Mostly it's peaceful and quiet for homebodies like us. We've seen more beautiful sunrises and sunsets than ever before in our lives; truly the artwork of the Creator who allows us the privilege of living out here. Thank you, again, for your kind remarks and your comments that always lift my spirits.

Peg


SubRon7 profile image

SubRon7 4 years ago from eastern North Dakota

Beautiful story, Peg. At age 55 I started a similar project in August 1999, beginning with an auction sale in my little town but the local newspaper forgot to advertise it. Consequently, for many, many, articles there was only one bidder, but still I made enough from miscellaneous household effects to pay my past due taxes, which left the money from the house, which got me going. By Thanksgiving (on 7 acres) I had a 24x60 slab and a tiny house 16x24 planted right in the middle. Now, 12 years later and additions on the north and south ends, I'm finally gettng drywall on the walls of the bathroom in the north unheated 2-story section of the house. No water or septic system yet and no siding, but then I'm paying by credit card. No mortguage, thank God. Other than the concrete there have been no contractors and the first four walls and roof were put up by friends and new neighbors, just like an old-fashioned barn-raisin'. With this project I really had to start learning things. When you mentioned drywall in your hub that's when I started remembering, so, thanks for the memories, Peg.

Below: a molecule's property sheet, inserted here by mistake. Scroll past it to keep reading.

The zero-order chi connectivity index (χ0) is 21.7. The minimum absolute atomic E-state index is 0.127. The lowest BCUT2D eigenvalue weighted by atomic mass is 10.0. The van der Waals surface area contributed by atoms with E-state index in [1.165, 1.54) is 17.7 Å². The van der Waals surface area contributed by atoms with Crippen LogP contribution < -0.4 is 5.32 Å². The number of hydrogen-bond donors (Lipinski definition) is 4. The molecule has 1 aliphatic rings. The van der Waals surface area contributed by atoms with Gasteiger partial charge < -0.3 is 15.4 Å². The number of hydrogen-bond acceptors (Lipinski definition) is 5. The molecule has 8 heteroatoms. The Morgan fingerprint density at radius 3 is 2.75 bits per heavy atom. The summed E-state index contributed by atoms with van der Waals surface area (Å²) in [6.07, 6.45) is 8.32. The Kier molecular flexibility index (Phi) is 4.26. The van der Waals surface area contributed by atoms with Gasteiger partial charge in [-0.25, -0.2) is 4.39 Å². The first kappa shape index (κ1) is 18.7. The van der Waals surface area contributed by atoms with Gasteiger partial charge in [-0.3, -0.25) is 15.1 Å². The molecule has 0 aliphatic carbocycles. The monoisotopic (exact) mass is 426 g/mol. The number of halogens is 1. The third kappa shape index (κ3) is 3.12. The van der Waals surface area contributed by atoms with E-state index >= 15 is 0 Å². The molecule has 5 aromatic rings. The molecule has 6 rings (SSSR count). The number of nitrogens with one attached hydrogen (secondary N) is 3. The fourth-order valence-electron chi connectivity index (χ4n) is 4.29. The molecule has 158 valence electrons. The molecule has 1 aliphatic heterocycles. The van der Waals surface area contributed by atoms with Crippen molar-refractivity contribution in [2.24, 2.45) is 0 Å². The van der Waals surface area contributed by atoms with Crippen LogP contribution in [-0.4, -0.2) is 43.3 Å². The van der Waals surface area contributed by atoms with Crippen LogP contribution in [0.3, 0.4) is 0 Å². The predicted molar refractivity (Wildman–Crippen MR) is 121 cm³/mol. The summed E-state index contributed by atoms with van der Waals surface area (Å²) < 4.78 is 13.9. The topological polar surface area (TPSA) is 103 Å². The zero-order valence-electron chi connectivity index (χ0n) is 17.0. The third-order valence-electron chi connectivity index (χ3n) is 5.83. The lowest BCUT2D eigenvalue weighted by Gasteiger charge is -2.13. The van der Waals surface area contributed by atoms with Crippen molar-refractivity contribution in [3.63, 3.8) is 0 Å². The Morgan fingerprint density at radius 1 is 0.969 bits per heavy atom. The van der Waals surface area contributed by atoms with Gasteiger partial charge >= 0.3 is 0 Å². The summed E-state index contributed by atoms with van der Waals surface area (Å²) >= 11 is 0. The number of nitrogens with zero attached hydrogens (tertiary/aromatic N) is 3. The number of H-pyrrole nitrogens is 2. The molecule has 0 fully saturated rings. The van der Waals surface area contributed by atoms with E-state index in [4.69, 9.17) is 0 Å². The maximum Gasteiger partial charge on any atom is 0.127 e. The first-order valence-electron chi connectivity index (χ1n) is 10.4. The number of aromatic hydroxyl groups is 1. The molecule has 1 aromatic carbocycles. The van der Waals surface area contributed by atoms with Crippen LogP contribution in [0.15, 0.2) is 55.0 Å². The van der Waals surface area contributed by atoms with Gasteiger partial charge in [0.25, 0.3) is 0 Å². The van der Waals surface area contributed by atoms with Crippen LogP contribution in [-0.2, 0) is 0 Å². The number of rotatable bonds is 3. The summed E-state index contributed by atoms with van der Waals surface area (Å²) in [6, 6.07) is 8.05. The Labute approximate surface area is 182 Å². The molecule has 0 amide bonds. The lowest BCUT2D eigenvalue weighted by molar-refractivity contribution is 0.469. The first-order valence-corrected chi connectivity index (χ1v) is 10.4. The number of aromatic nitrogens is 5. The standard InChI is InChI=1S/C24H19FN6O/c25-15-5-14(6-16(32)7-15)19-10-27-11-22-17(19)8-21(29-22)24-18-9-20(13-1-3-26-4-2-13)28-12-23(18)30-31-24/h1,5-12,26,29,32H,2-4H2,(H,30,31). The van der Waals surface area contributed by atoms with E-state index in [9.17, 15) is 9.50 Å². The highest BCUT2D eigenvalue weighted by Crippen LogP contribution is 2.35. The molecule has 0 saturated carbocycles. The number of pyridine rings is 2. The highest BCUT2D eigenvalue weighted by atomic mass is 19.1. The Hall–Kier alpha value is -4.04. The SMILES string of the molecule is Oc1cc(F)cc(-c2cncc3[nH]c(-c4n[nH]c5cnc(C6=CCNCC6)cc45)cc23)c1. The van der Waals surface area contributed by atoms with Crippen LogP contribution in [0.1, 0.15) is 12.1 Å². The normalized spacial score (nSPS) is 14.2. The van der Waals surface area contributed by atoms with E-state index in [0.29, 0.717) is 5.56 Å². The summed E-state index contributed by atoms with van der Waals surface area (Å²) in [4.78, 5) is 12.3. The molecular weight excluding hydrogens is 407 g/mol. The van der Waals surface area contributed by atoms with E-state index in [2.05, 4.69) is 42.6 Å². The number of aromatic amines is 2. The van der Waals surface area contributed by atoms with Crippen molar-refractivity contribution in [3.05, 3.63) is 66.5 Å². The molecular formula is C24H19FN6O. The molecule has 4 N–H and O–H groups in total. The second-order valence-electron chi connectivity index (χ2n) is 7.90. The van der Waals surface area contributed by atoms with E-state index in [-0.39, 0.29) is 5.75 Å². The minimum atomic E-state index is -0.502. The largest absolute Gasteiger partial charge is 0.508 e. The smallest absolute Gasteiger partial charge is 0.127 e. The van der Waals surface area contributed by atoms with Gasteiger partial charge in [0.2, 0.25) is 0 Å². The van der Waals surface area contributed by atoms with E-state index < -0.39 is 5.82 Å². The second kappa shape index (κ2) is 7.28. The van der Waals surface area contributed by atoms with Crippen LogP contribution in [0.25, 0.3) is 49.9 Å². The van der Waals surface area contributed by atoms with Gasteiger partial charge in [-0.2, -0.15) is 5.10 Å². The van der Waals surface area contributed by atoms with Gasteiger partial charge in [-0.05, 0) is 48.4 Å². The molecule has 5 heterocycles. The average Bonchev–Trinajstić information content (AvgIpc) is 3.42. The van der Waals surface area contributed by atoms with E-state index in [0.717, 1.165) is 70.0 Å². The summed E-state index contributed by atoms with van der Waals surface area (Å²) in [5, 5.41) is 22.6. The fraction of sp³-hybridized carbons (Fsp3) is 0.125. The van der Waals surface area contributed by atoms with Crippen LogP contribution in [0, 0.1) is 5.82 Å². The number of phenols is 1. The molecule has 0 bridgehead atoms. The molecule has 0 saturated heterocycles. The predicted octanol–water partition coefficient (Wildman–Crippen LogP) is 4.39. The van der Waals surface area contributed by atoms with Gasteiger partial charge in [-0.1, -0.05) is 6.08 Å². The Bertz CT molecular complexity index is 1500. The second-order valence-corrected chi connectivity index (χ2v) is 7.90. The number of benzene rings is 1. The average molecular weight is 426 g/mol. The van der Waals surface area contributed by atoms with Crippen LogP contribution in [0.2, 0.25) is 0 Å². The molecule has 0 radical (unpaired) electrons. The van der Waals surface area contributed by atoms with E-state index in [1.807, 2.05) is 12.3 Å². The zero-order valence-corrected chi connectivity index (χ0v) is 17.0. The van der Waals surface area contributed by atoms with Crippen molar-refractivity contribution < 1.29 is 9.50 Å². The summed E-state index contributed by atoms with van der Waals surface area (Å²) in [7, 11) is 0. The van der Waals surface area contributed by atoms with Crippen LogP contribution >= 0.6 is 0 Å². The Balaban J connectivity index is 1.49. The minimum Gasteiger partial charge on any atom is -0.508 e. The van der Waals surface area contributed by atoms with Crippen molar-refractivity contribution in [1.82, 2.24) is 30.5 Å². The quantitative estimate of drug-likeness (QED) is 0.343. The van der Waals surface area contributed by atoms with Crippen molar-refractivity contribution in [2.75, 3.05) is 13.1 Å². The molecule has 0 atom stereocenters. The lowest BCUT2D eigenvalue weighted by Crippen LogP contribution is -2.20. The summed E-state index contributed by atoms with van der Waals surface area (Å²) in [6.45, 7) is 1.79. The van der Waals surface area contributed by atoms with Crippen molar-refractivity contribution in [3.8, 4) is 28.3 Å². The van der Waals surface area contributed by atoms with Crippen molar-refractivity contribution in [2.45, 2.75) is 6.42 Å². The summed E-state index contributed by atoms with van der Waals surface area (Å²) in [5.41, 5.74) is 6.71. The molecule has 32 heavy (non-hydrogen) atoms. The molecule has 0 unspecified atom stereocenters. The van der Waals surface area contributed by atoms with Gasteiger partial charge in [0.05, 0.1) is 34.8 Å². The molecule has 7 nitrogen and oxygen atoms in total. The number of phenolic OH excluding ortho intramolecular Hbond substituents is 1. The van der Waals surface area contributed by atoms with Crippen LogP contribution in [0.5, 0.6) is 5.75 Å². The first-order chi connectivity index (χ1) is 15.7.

marcoujor profile image

marcoujor 4 years ago from Jeffersonville PA

Oh Sista,

We are forever being inspired from each other ... Mck inspired you and now you are making me dream of my own Eden ... to think of you with an emu (too cool!)

This is a 'smile maker' piece, giving us a wonderful glimpse of why you are such a beautiful lady, inside and out! I LOVE the picture of you feeding those doggies. I love this whole story and thank you for sharing.